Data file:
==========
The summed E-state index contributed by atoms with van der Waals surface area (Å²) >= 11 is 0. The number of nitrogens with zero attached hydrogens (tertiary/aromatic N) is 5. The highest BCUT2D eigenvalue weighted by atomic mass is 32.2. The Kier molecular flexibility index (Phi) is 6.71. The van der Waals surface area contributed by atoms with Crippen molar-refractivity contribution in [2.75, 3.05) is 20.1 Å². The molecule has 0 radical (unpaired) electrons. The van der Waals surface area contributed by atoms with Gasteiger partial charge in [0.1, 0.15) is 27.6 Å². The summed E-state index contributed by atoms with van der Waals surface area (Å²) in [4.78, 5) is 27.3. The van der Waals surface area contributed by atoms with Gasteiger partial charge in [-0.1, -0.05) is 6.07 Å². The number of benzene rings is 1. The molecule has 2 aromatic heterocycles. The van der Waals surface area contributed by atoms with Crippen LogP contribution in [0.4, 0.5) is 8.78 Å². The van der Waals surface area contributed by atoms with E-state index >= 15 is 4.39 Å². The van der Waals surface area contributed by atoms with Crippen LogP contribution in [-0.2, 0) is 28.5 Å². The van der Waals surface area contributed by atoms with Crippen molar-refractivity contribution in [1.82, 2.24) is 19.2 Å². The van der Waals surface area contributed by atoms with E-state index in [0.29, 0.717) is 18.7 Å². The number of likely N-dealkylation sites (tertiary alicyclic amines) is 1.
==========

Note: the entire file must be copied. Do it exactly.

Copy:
The summed E-state index contributed by atoms with van der Waals surface area (Å²) >= 11 is 0. The number of nitrogens with zero attached hydrogens (tertiary/aromatic N) is 5. The highest BCUT2D eigenvalue weighted by atomic mass is 32.2. The Kier molecular flexibility index (Phi) is 6.71. The van der Waals surface area contributed by atoms with Crippen molar-refractivity contribution in [2.75, 3.05) is 20.1 Å². The molecule has 0 radical (unpaired) electrons. The van der Waals surface area contributed by atoms with Gasteiger partial charge in [0.1, 0.15) is 27.6 Å². The summed E-state index contributed by atoms with van der Waals surface area (Å²) in [4.78, 5) is 27.3. The van der Waals surface area contributed by atoms with Gasteiger partial charge in [-0.1, -0.05) is 6.07 Å². The number of benzene rings is 1. The molecule has 2 aromatic heterocycles. The van der Waals surface area contributed by atoms with Crippen LogP contribution in [0.4, 0.5) is 8.78 Å². The van der Waals surface area contributed by atoms with E-state index >= 15 is 4.39 Å². The van der Waals surface area contributed by atoms with Crippen LogP contribution in [-0.2, 0) is 28.5 Å². The van der Waals surface area contributed by atoms with Crippen molar-refractivity contribution in [1.82, 2.24) is 19.2 Å². The van der Waals surface area contributed by atoms with E-state index in [0.29, 0.717) is 18.7 Å². The number of likely N-dealkylation sites (tertiary alicyclic amines) is 1.